New England chapter medals emerged from an English practice.  As early as 1776 the frontispiece of a2000.059.7b reverse London-printed Masonic expose, Jachin & Boaz, or An Authentic Key to the Door of Free Masonry, showed an engraved medal featuring many of the same symbols as seen on this and other chapter medals.  Text within the publication also described the badges noting that:  “These medals are usually of silver…on the reverse of these medals…some even add to the emblems other fancy things that bear some analogy to Masonry.”  American engravers might have used illustrations in Jachin & Boaz or other publications as models for their depiction of Masonic symbols.  As well, American publishers issued versions of Jachin & Boaz that opened with the same frontispiece as the British editions.  Additionally, small emblems similar to this one were easily carried when their owners traveled.  One craftsman might copy or seek inspiration from another engraver’s work; be it a medal, jewel, a certificate or Masonic apron.  Residents of New London, a seaport, likely had the chance to socialize and do business with Masons from other parts of the country and the world.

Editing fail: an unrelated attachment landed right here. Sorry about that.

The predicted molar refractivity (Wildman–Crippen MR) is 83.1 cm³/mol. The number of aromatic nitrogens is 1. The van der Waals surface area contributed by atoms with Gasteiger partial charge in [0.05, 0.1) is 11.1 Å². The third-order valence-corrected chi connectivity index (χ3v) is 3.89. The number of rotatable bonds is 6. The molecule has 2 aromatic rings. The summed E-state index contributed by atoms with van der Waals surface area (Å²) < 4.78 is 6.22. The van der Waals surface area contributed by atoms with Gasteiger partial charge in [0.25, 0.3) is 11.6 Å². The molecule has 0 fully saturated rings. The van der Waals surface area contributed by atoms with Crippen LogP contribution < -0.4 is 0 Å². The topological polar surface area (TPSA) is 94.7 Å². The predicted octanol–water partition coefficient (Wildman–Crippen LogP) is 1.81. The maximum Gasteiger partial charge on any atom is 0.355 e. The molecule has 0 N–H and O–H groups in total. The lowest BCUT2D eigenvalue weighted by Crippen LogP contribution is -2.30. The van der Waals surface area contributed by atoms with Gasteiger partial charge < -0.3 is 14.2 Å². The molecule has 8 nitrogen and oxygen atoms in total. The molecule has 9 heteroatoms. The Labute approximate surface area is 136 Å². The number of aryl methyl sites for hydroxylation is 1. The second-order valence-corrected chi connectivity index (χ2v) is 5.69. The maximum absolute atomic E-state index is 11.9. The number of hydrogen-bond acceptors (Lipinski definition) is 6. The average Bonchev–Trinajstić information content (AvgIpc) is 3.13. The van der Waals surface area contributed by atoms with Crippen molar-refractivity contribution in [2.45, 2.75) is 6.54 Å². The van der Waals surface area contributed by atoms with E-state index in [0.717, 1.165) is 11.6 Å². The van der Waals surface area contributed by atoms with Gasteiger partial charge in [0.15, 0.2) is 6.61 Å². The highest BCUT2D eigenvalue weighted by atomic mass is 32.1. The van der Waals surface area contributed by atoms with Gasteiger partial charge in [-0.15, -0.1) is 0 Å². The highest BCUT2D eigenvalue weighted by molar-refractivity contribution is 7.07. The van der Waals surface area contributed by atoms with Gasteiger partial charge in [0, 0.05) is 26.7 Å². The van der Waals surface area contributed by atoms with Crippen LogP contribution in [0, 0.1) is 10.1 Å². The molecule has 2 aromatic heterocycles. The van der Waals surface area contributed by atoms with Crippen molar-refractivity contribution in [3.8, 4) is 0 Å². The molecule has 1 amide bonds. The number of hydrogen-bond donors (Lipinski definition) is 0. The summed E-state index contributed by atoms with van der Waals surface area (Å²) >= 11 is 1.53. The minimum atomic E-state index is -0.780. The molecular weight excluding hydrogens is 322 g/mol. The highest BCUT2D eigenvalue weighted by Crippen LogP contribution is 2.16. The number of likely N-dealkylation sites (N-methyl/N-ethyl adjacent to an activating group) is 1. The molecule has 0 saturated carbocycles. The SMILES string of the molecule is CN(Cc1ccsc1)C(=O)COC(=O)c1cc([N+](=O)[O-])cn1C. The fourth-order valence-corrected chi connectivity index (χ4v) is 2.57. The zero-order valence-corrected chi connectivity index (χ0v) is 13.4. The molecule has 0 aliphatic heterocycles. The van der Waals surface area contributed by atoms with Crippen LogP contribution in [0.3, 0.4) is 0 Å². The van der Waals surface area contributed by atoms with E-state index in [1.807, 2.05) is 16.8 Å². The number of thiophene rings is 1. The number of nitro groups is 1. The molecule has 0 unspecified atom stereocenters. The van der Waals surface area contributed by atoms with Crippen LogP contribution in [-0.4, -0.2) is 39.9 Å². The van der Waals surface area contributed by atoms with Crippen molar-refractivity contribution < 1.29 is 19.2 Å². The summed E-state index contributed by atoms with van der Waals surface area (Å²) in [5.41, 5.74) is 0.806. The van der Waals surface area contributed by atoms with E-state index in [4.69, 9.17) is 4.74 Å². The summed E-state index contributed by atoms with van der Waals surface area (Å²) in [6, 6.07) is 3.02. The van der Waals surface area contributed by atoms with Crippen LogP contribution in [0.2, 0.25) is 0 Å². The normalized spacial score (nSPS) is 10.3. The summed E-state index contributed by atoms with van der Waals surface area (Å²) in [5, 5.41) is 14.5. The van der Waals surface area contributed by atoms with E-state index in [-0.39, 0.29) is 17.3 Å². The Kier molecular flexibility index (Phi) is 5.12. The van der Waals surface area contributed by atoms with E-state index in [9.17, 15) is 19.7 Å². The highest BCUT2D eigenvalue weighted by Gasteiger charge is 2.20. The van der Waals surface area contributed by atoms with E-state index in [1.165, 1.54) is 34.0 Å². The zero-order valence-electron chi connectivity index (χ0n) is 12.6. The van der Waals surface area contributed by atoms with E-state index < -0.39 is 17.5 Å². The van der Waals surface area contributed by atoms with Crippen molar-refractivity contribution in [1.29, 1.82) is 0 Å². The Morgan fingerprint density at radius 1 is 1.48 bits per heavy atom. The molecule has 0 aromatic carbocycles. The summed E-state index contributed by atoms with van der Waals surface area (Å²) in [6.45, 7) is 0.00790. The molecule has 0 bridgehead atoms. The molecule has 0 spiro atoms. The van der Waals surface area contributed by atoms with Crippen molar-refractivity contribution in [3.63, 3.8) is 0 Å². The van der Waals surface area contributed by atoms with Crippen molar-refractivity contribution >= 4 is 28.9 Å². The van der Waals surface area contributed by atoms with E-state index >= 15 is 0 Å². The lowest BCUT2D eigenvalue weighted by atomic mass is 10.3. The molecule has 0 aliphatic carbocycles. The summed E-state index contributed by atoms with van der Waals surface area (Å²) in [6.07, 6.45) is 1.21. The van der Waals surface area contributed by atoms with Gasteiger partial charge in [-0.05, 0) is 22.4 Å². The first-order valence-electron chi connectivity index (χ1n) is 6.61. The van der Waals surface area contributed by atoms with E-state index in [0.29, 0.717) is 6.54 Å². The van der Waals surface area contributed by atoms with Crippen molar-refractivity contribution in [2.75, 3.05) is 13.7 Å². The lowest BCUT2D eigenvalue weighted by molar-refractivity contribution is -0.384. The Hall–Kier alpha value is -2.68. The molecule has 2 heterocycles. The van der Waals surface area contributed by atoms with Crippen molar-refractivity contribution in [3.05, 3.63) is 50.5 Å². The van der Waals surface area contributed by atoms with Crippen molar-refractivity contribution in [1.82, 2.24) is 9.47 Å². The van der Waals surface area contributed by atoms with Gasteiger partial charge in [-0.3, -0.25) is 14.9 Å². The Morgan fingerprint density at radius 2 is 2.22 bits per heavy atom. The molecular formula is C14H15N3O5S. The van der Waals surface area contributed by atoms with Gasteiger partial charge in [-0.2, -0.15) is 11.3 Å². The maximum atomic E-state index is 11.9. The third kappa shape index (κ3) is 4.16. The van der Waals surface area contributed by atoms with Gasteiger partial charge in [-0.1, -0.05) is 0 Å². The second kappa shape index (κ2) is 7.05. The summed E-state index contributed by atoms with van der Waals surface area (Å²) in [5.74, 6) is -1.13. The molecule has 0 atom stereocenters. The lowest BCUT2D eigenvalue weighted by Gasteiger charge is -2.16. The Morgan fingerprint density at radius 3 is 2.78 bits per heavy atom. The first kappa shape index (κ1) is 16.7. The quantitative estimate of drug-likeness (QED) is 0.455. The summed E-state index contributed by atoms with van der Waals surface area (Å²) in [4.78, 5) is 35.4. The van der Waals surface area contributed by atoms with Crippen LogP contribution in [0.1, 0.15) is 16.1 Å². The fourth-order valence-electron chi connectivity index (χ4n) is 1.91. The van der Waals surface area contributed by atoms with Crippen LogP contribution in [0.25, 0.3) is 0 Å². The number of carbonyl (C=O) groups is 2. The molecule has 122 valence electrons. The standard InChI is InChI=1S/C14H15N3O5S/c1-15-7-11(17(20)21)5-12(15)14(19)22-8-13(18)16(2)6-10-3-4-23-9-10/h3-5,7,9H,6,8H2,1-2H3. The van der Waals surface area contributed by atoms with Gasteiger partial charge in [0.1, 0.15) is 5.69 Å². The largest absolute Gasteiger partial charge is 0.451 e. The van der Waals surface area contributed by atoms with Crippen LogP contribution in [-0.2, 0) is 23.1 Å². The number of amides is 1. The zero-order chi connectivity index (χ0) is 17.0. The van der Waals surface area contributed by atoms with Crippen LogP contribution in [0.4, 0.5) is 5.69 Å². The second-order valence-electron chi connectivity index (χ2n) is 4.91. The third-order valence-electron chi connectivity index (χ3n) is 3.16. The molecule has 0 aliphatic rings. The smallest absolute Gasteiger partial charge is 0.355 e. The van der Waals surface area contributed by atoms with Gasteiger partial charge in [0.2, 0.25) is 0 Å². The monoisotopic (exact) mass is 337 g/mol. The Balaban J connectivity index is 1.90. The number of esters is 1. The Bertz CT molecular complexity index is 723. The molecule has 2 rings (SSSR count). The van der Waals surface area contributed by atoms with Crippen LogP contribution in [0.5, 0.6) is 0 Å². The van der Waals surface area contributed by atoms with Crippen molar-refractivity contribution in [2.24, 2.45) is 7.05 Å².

So far, research has not confirmed who fired owned this medal, but Joseph Skinner, a member of Union Lodge who joined on December 23, 1794, is a good candidate.  Although small, this carefully engraved medal, because it was made of gold, a scarce and costly material, was not ordered or worn casually.  Whoever commissioned and wore this medal took pride in his association with Freemasonry.   


John D. Hamilton, The Material Culture of the American Freemasons. Museum of Our National Heritage, Lexington, Massachusetts, 1994. pp. 121-133, 140-142.